Federal Judge Denies Injunction; Environmentalists Hope That Decision Is Final Blow For Homestead Airport

Washington (May 9, 2001) - Supporters of a commercial airport proposed for the site of the former Homestead Air Force Base, 25 miles south of Miami and less than 8 miles from Biscayne and Everglades National Parks, were dealt a huge blow today when Judge Paul L. Friedman of the Federal District Court for the District of Columbia rejected their request for an injunction.

The three environmental organizations, the Natural Resources Defense Council (NRDC), the Sierra Club, and the Tropical Audubon Society, that had intervened in the lawsuit consider the opinion a "home run" for such an early point in the legal battle. "The airport isn't quite dead yet, but it's only being kept alive by life support," said Bradford H. Sewell, senior project attorney for NRDC. "It's time for Miami-Dade County to stop wasting taxpayer dollars and abandon the lawsuit, just as the City of Homestead has urged."

"Today's decision is one more victory for common sense. An airport with 600 flights a day over the Everglades was an abomination," said Jonathan Ullman with the Sierra Club. "Now we will need to make sure whatever is developed at Homestead protects the national parks and is consistent with Everglades restoration."

On January 16, 2001, the Air Force issued a "Record of Decision," ruling against the proposed Homestead airport and supporting use of the base property for mixed commercial and residential uses. Although environmentalists had requested a direct transfer to the U.S. Department of Interior for which the federal government would have received mineral rights in exchange for allowing mixed use development of the property, the Air Force rejected that request and ruled that Miami Dade County would be given the property for free, but only for mixed use redevelopment. The City of Homestead has already expressed its support for the mixed use project. Supporters of the airport, including the Homestead Air Base Developers Inc. (HABDI) and Miami-Dade County, filed suit in Washington seeking to reverse the Air Force's decision. The lawsuit included a request for an injunction that would postpone deadlines contained in the Record of Decision while the lawsuit was under consideration. These deadlines related to when the County would need to submit its plans for a mixed-use development.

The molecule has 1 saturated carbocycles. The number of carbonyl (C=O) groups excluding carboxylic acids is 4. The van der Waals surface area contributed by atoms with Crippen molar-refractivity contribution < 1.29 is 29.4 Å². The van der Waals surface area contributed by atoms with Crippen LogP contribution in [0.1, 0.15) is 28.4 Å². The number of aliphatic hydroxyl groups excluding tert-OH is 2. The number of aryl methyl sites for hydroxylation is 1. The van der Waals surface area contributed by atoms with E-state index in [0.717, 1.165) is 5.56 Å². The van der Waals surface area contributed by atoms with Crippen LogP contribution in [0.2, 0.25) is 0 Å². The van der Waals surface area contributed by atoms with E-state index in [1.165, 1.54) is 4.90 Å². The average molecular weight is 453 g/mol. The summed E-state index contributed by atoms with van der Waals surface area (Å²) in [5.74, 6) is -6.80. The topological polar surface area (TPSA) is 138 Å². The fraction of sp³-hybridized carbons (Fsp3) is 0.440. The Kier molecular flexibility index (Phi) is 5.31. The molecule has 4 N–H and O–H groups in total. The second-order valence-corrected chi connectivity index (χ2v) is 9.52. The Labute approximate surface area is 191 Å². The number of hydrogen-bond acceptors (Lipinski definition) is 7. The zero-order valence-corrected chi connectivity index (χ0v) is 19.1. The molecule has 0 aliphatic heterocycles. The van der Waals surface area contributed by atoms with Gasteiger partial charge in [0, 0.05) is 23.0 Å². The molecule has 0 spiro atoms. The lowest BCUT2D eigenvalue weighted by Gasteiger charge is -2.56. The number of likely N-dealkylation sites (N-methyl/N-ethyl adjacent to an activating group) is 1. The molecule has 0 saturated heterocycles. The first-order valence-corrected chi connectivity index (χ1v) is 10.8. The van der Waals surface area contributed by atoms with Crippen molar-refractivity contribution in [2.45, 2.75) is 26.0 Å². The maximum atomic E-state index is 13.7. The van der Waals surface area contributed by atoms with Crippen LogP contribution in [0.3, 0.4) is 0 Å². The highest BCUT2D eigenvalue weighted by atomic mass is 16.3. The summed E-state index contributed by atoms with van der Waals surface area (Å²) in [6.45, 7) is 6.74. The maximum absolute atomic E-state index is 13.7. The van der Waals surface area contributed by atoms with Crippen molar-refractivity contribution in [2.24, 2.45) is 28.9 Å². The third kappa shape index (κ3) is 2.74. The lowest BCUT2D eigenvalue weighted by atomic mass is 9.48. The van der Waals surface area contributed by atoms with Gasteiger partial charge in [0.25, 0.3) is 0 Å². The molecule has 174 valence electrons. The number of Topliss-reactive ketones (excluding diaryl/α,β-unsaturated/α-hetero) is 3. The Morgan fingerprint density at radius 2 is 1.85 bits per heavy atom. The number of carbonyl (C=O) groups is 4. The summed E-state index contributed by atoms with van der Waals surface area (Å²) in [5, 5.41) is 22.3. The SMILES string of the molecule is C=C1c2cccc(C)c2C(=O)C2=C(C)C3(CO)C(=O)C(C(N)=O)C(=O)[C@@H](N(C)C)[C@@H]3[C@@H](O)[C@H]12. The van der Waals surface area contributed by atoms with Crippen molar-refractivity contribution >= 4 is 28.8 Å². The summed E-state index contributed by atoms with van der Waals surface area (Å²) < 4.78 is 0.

"The judge completely rejected the County's arguments on the merits," said Paul Schwiep, an attorney for the Sierra Club, NRDC and Tropical Audubon Society. "At every turn, the judge cast doubts on the County's case and therefore denied the injunction. Although the case isn't over yet, the County's claims have been dealt a near fatal blow."

The federal court rejected the plaintiffs' request for such an injunction because they had failed to show a substantial likelihood of prevailing in the litigation. Specifically, the court ruled, the Air Force's decision to reject the airport was "reasoned" and demonstrated that the Air Force had attempted to "balance the goals of economic development and environmental protection." In addition, the County and prospective airport developers failed to make the necessary showing that they would be "irreparably" harmed from proceeding with both the litigation and the mixed use development application process.

Because Miami-Dade County must submit plans to the Air Force on how it intends to construct a mixed-use development at the air base by October 2001, continuing with the lawsuit will place the County in the difficult, albeit not "irreparable," position of fighting the very development it is planning for. For such reasons, in addition to the quite clear pronouncements by the federal court that the lawsuit was a losing proposition, environmentalists hope that the denial of the injunction request and the accompanying opinion will end the airport crusade.

"The County's back is against the wall," said Don Chinquina from the Tropical Audubon Society. "The public and now the court have sent a very strong message. It's time to admit that the idea of an airport in one of America's most treasured locations is dead."

This is a joint release of the following groups: Natural Resources Defense Council, Sierra Club, Tropical Audubon Society